1. Complete a CMM visit for clozapine education and to discuss ANC monitoring options (home or clinic draw with refill pickup or mail out). Follow-up CMM care is ongoing, as appropriate, dependent upon insurance coverage. Coordination with clinic prescriber is essential for side effect management, as collaborative practice agreement for such medications is not currently in place.

  2. Enroll patient into clozapine REMS program via phone call (only prescriber designees are permitted to enroll patients online, and getting all retail pharmacy staff enrolled as such has been a challenge).

  3. Enter lab results into REMS and dispense clozapine according to REMS guidelines.

  4. Document current dose, monitoring frequency, lab result assessment, and next draw/refill date in the EMR. Notes are routed to the provider in the event of an abnormal result or late blood draw.

  5. Alert phlebotomy scheduler of new patients or changes. Phlebotomy team calls a day prior to the scheduled home draw to confirm draw time.

  6. Track when clozapine patients are due for blood draws to ensure they are completed in a timely manner and patient does not run out of medication. Pharmacists currently use patient lists in EMR and clinic calendars for coordination.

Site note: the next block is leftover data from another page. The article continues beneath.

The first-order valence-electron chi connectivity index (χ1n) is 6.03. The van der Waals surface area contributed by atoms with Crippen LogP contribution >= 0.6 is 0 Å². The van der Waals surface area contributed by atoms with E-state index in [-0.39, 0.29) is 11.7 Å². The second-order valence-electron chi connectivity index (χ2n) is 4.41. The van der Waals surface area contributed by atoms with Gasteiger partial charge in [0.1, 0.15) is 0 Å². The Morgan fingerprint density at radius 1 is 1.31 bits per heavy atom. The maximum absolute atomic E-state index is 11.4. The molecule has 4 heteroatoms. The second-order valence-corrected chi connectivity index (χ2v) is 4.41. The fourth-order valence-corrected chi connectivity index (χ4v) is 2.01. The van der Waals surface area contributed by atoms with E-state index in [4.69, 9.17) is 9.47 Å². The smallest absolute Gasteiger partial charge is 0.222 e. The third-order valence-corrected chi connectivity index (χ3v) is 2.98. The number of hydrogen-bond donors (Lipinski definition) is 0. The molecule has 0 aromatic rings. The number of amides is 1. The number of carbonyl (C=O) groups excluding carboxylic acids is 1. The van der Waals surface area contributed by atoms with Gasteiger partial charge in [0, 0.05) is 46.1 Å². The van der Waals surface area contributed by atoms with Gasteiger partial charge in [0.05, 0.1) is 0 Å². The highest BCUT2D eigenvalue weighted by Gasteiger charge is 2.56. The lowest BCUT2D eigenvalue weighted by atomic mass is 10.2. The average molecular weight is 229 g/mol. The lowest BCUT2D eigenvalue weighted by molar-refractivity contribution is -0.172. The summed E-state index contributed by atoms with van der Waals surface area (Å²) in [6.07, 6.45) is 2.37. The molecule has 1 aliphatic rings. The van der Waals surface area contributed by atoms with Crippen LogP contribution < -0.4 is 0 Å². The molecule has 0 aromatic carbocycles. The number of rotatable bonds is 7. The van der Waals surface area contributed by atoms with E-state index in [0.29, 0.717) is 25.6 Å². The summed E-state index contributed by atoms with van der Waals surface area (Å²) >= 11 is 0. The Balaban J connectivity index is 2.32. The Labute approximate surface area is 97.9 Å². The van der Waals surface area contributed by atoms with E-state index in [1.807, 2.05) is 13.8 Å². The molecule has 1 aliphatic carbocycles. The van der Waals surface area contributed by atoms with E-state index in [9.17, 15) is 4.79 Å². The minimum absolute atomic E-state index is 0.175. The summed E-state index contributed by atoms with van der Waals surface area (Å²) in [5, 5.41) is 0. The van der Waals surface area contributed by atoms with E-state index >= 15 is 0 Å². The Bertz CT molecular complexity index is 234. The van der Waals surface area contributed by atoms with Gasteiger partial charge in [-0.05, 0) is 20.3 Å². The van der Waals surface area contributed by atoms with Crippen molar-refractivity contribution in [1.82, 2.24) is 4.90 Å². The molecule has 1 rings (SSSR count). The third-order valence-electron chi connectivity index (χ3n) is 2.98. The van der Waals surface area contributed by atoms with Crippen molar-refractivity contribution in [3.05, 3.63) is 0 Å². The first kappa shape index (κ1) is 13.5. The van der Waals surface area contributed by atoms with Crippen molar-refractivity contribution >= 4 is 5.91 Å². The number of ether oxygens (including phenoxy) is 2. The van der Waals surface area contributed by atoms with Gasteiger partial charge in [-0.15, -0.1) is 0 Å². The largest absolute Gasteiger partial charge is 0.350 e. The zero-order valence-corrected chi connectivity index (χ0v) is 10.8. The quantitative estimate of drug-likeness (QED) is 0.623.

7. Refill clozapine and any other maintenance medications on behalf of the patient when they are due. Patients do not have to call in refills.

  8. Help coordinate mailing medications. Package is double checked to ensure medication is mailed to the correct address.

  9. Authorize new lab order for complete blood count with differential, per specific collaborative practice agreement for ANC monitoring, when order has expired.

  10. Call patients with lab draw reminder if they have not rescheduled a missed draw.

Comprehensive medication management visits are billed to patient's medical insurance, but if the plan does not cover CMM, a subset of patients are able to continue receiving services if the patient receives other primary or specialty care within the health system. Medication is billed to the patient's pharmacy insurance, per usual practice. Home phlebotomy visits are currently billed to the pharmacy, but efforts are in place to be able to bill the patient's medical insurance. There is no billing structure in place for the care coordination and administrative responsibilities of ANC monitoring and documentation by the CMM pharmacist.

Fairview Pharmacy Services sought to determine how the implementation of the CMP and home phlebotomy services impacted the total number of patients referred from the UMPC for clozapine monitoring. Data from the EMR and pharmacy dispensing records were evaluated to determine the total number of patients prescribed clozapine from the UMPC and proportion of those patients who had prescriptions filled through the Fairview CMP.